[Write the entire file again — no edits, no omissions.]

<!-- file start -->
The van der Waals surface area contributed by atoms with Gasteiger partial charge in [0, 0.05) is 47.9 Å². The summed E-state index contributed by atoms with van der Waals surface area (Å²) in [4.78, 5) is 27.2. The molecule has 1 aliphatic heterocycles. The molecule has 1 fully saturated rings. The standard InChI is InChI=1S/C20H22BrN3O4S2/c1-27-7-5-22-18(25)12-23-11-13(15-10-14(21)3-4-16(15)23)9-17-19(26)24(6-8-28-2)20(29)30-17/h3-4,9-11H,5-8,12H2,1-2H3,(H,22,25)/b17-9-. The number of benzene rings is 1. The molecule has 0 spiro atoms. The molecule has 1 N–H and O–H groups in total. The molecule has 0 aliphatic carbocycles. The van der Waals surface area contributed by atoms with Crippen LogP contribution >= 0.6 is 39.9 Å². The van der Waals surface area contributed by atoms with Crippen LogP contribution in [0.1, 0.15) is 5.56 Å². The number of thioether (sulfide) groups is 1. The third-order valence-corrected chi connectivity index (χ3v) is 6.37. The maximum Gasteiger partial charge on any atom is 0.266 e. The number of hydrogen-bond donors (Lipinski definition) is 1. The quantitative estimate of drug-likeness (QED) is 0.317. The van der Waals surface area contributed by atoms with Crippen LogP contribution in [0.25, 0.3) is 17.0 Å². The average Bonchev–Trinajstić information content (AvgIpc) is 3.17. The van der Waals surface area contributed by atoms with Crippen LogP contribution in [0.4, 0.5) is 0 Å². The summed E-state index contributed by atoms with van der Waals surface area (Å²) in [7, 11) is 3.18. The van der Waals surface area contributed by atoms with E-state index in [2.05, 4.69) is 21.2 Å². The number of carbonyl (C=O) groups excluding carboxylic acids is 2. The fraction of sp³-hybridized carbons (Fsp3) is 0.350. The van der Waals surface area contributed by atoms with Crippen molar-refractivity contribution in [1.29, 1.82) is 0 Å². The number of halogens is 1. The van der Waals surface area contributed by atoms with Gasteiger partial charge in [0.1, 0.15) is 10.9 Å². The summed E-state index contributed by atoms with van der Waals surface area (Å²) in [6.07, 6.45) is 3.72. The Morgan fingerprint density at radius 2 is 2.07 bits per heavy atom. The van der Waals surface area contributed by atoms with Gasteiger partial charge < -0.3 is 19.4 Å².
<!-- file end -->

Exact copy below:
The van der Waals surface area contributed by atoms with Gasteiger partial charge in [0, 0.05) is 47.9 Å². The summed E-state index contributed by atoms with van der Waals surface area (Å²) in [4.78, 5) is 27.2. The molecule has 1 aliphatic heterocycles. The molecule has 1 fully saturated rings. The standard InChI is InChI=1S/C20H22BrN3O4S2/c1-27-7-5-22-18(25)12-23-11-13(15-10-14(21)3-4-16(15)23)9-17-19(26)24(6-8-28-2)20(29)30-17/h3-4,9-11H,5-8,12H2,1-2H3,(H,22,25)/b17-9-. The number of benzene rings is 1. The molecule has 0 spiro atoms. The molecule has 1 N–H and O–H groups in total. The molecule has 0 aliphatic carbocycles. The van der Waals surface area contributed by atoms with Crippen LogP contribution >= 0.6 is 39.9 Å². The van der Waals surface area contributed by atoms with Crippen LogP contribution in [0.1, 0.15) is 5.56 Å². The number of thioether (sulfide) groups is 1. The third-order valence-corrected chi connectivity index (χ3v) is 6.37. The maximum Gasteiger partial charge on any atom is 0.266 e. The number of hydrogen-bond donors (Lipinski definition) is 1. The quantitative estimate of drug-likeness (QED) is 0.317. The van der Waals surface area contributed by atoms with Crippen LogP contribution in [0.25, 0.3) is 17.0 Å². The average Bonchev–Trinajstić information content (AvgIpc) is 3.17. The van der Waals surface area contributed by atoms with Crippen LogP contribution in [0.4, 0.5) is 0 Å². The summed E-state index contributed by atoms with van der Waals surface area (Å²) in [7, 11) is 3.18. The van der Waals surface area contributed by atoms with E-state index in [2.05, 4.69) is 21.2 Å². The number of carbonyl (C=O) groups excluding carboxylic acids is 2. The fraction of sp³-hybridized carbons (Fsp3) is 0.350. The van der Waals surface area contributed by atoms with Crippen molar-refractivity contribution in [1.29, 1.82) is 0 Å². The number of halogens is 1. The van der Waals surface area contributed by atoms with Gasteiger partial charge in [0.1, 0.15) is 10.9 Å². The summed E-state index contributed by atoms with van der Waals surface area (Å²) in [6.07, 6.45) is 3.72. The Morgan fingerprint density at radius 2 is 2.07 bits per heavy atom. The van der Waals surface area contributed by atoms with Gasteiger partial charge < -0.3 is 19.4 Å².